WASHINGTON—The world’s leading player association executives—collectively representing more than 85,000 players and athletes—will announce a Universal Declaration of Player Rights (Declaration) on 14 December 2017 in Washington, D.C. The Declaration will address the persistent, systemic and long-standing violations of players’ fundamental rights throughout world sport. It is the first framework ever that explicitly articulates the internationally recognised human and labour rights of players across the world.
The unveiling of the Declaration will be part of a gathering of the world’s largest and most influential player associations. In attendance and available for interviews will be 30 of the world’s leading player union executives from a variety of sports including football, basketball, rugby, cricket, baseball and ice hockey:
- Brendan Schwab (Switzerland), Executive Director of the World Players Association
- DeMaurice Smith (United States), Executive Director of the NFLPA and World Players Executive Committee member
- Don Fehr (Canada), Executive Director of the National Hockey League Players Association (NHLPA) and President of the World Players Association
- Theo van Seggelen (The Netherlands), Secretary-General of FIFPro and World Players Vice President
- Paulina Tomczyk (Belgium), Secretary-General-elect of the European Elite Athletes Association
“The Declaration fills a glaring gap. In the rule books of world sport there are thousands of pages detailing onerous obligations, but not one that coherently spells out the internationally recognised human rights of the athletes,” said Brendan Schwab. “The result has been the widespread and sometimes tragic violation of the rights of the world’s players. The Declaration makes clear that the rights of players can no longer be ignored and athletes must be able to quickly access justice to ensure their fundamental rights are protected, respected and upheld.”
“Athletes around the world should not have to accept violations to their basic human and labor rights just because of their profession. We should want athletes to be involved and ready to stand for important issues in their community in the same way everyone should want athletes to have the same rights to fairness and safe working conditions of other workers. Unions are the only organizations to make this a reality and we are proud to host our brothers and sisters from across the world for this important meeting,” said DeMaurice Smith, Executive Director of the National Football League Players Association (NFLPA) and Executive Committee member of World Players.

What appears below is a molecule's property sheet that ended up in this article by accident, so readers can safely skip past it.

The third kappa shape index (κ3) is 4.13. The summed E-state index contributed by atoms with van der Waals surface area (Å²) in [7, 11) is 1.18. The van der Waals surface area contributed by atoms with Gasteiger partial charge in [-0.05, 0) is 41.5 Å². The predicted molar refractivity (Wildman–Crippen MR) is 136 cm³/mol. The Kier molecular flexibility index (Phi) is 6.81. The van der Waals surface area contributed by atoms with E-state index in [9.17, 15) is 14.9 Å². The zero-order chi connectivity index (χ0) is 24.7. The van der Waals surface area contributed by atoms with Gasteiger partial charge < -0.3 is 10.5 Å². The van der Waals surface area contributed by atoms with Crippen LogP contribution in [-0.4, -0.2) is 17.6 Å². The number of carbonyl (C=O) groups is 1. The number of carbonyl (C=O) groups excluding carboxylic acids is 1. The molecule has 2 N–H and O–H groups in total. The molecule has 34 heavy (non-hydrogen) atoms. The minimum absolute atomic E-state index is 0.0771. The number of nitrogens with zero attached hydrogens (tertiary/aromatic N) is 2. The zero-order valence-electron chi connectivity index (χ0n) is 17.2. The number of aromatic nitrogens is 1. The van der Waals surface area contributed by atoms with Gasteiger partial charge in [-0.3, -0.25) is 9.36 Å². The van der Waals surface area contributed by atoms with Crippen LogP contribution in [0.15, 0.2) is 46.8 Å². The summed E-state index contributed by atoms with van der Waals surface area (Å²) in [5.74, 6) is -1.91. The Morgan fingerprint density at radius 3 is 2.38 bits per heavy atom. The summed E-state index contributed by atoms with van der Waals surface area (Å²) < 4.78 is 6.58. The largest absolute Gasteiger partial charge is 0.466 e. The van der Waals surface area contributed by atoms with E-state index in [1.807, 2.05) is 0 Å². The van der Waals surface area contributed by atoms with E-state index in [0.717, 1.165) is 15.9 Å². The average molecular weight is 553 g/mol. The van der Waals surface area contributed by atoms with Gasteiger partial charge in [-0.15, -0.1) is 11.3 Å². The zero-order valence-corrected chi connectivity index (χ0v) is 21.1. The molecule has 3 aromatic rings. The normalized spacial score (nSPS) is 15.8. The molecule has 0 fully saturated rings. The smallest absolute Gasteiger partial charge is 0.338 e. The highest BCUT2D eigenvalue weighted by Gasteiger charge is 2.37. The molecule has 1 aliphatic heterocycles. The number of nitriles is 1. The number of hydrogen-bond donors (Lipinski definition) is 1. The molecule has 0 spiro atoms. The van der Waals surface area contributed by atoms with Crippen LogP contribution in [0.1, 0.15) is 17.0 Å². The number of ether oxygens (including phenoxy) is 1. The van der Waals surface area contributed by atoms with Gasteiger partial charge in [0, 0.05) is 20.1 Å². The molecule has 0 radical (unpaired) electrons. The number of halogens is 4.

In recent years, the need for the Declaration has become abundantly clear. Scandals have exposed corruption in international sport as well as rampant inequality, discrimination and abuse in professional and development leagues. The Declaration also builds on the more than 50 years of experience of generations of players who have organised through player associations so that they can increasingly access and pursue sport free of discrimination, in keeping with their fundamental human and labour rights and, where needed, have swift and effective access to justice.
The World Players Association brings together 85,000 players across professional sport through more than 100 player associations in over 60 countries. Major player associations belonging to World Players include:
- FIFPro, the world football players’ union
- the Federation of International Cricketers’ Associations (FICA)
- the International Rugby Players’ Association (IRPA)
- the European Elite Athletes’ Association (EU Athletes)
- the National Football League Players Association (NFLPA)
- the National Hockey League Players Association (NHLPA)
- the National Basketball Players Association (NBPA) and the Women’s National Basketball Players Association (WNBPA)
- the Japanese Professional Baseball Players Association (JPBPA)
- the Australian Athletes’ Alliance (AAA).
The World Players Association was formally established on 5 December 2014 an autonomous sector of UNI Global Union (UNI), who represents 20 million skills and service workers in 150 countries.